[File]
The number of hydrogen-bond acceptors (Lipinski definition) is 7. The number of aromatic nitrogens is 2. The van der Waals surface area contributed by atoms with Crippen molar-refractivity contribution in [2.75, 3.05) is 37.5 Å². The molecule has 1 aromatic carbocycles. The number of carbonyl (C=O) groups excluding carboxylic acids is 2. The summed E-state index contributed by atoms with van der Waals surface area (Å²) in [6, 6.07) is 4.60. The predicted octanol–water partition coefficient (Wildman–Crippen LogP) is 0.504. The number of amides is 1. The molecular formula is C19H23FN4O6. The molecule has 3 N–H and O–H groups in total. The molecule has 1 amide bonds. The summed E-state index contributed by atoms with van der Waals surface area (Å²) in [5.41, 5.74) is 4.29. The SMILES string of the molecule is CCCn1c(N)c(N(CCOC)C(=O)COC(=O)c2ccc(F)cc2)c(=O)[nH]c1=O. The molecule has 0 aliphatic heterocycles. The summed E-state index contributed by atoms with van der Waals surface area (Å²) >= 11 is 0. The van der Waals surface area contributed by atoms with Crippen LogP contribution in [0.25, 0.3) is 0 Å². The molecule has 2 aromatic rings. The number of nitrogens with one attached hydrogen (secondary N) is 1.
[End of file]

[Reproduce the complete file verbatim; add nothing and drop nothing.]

The number of hydrogen-bond acceptors (Lipinski definition) is 7. The number of aromatic nitrogens is 2. The van der Waals surface area contributed by atoms with Crippen molar-refractivity contribution in [2.75, 3.05) is 37.5 Å². The molecule has 1 aromatic carbocycles. The number of carbonyl (C=O) groups excluding carboxylic acids is 2. The summed E-state index contributed by atoms with van der Waals surface area (Å²) in [6, 6.07) is 4.60. The predicted octanol–water partition coefficient (Wildman–Crippen LogP) is 0.504. The number of amides is 1. The molecular formula is C19H23FN4O6. The molecule has 3 N–H and O–H groups in total. The molecule has 1 amide bonds. The summed E-state index contributed by atoms with van der Waals surface area (Å²) in [5.41, 5.74) is 4.29. The SMILES string of the molecule is CCCn1c(N)c(N(CCOC)C(=O)COC(=O)c2ccc(F)cc2)c(=O)[nH]c1=O. The molecule has 0 aliphatic heterocycles. The summed E-state index contributed by atoms with van der Waals surface area (Å²) >= 11 is 0. The van der Waals surface area contributed by atoms with Crippen LogP contribution in [0.25, 0.3) is 0 Å². The molecule has 2 aromatic rings. The number of nitrogens with one attached hydrogen (secondary N) is 1.